Be sure to read each question carefully and answer each part of each question completely.
1. What does it mean to say that a perspective on personality is inherently deterministic? Give an example of a perspective we discussed in class that has, at its core, a deterministic worldview. Support your assertion by giving examples of how this perspective is deterministic.
When a personality is inherently deterministic, it means that personality is pre-determined from birth or due to life conditions and specific events. It is very similar to psychoanalytic theory in which Freud believes there are 4 stages that everyone must go through and their ability to successfully move on from these stages determine their personality in the future. If they fail at one stage, they are fixated there. Any event that occurs outside of early childhood has little influence on a person's personality. Determinism is the opposite of freewill. An example is if a child fails at the anal stage of the psychoanalytic theory because it fail to develop a sense of the right time and place to produce things, then that child be fixated on that stage and would grow up to have either compulsive or retentive traits. This is deterministic because children learn at a young age the right time and place to do certain things, such as to go to the bathroom. If they don’t learn it right and are ridiculed by their parents, then they tend to be cruel and destructive later on. If children try to get even with their parents’ punishments, they grow up to be stingy and very orderly.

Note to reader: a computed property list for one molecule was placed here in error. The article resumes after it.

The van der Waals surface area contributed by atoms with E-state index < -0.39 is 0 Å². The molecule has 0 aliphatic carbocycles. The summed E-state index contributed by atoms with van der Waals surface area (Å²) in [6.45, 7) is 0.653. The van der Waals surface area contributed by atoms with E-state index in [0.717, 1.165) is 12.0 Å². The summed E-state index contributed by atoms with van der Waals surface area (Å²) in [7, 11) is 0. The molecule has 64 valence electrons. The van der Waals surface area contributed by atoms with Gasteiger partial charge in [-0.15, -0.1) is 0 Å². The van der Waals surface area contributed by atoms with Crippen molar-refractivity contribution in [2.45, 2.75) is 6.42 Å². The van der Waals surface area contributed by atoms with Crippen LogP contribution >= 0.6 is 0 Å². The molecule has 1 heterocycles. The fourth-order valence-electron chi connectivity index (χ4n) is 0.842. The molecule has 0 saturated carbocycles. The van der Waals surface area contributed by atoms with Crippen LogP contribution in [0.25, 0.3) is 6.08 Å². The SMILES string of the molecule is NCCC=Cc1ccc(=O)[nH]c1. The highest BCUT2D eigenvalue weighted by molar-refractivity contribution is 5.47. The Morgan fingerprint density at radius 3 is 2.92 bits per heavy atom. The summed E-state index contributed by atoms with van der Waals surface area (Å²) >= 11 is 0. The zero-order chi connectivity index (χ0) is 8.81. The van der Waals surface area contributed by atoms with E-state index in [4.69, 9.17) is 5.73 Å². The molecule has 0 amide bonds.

2. What are the strengths and useful qualities of the Trait Perspective? What are its drawbacks and shortcomings? In your opinion, can it be used as a standalone determinant of a person’s qualities as an individual?
The strengths of the Trait Perspective is that it’s intuitively appealing, descriptive, involves a lot of research, and provides a way to evaluate attributes. Its drawbacks are that it